LANCASHIRE

2 major centres: Mersevside (centre-Liverpool): chemical industry, motor car industry) and Greater Manchester (Manchester - general engineering,) Due to extensive industrial development agriculture is less developed.
YORKSHIRE Situated to the east of the Pennine mountains. 3 main industrial centres: Sheffield - a wide range of steel goods besides cutlery; Leeds - manufacture of cloathing, engineering); Scunthorpe - steel industry. Agriculture: sheep grazing on. The rough, pastures of area.

THE NORTH

2 main centers: 1-in the north-east near the rivers Tyne, Hear and Tees (Newcastle-upon-Tyne); 2-in the north-vest in Cumberland (Working ton, Whitehaven). Most important is the North -East (electrical engineerings engineering connected with construction work for the production of North Sea oil). Industrial development in the North-West is less extensive than in the North-East. Abundance of water- building a nuclear power station, which needs plenty of water for cooling. Agriculture is affected by the wet climate. Sheep grazing. In the North-East --more beef cattle than dairy cattle.
THE SOUTH ECONOMIC REGION The most important region in terms of Industry & agriculture.

Includes: all the South of England, both the South-East & theSouth-West. London -centre of everything. Clothing, furniture-makings jewellery. London's industries-.electrical engineering/ instrument production, radio engineering, aircraft production, the motor-ear industry. London -centre of the service industries, tourism.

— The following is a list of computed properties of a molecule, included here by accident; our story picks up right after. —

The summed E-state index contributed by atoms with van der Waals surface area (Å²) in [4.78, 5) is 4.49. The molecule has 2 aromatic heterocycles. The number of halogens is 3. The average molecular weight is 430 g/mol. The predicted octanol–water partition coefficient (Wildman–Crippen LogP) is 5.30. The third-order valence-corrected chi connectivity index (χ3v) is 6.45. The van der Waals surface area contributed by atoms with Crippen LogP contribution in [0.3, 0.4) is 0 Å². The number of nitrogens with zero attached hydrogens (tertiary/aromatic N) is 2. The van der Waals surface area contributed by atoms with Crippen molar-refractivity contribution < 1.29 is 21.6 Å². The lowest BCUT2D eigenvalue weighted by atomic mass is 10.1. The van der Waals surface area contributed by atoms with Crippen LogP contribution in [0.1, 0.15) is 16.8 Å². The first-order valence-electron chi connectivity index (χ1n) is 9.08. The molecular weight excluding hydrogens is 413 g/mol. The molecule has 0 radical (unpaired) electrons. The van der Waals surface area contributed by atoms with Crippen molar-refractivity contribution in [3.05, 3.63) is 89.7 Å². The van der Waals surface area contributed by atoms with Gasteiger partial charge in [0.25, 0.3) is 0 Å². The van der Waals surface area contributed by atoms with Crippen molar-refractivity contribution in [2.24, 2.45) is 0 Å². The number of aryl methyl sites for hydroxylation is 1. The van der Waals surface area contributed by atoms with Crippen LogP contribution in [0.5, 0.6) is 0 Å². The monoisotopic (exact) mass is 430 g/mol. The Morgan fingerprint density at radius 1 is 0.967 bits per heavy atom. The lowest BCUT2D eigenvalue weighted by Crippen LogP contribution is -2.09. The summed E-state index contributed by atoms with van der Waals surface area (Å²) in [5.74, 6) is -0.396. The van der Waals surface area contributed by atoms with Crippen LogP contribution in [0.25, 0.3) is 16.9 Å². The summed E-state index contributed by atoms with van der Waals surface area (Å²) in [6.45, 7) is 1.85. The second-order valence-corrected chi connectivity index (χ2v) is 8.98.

OXFORD: educational centre; a large motor works were built in its suburb.
CAMBRIDGE: its industries connected with electronics & printing. LUTON: a major centre of car production. The Thames valley is an area of concentration of electronic engineering, microelectronics-"the sunrise strip". The South is a major agricultural region of GB. Agricultural Specialization is different in:-South West (the main farming activity -dairying);-South East (cereals).
WALES South Hales -main area of industrial activity, centre for consumer & office electronics, automotive components, chemical & materials, aerospace, manufacture of optical(electrical equipment. Tourism. Cardiff (coalmining & iron industry). North Hales is mountainous and industrialization has had little effect here. Sheep raising is the main occupation of the population

The causes and consequences of the conflicts and divisions in Northern Ireland. The solution of the Northern Ireland issues in 2007. The formation of the Northern Ireland Assembly and of the coalition government in 2007.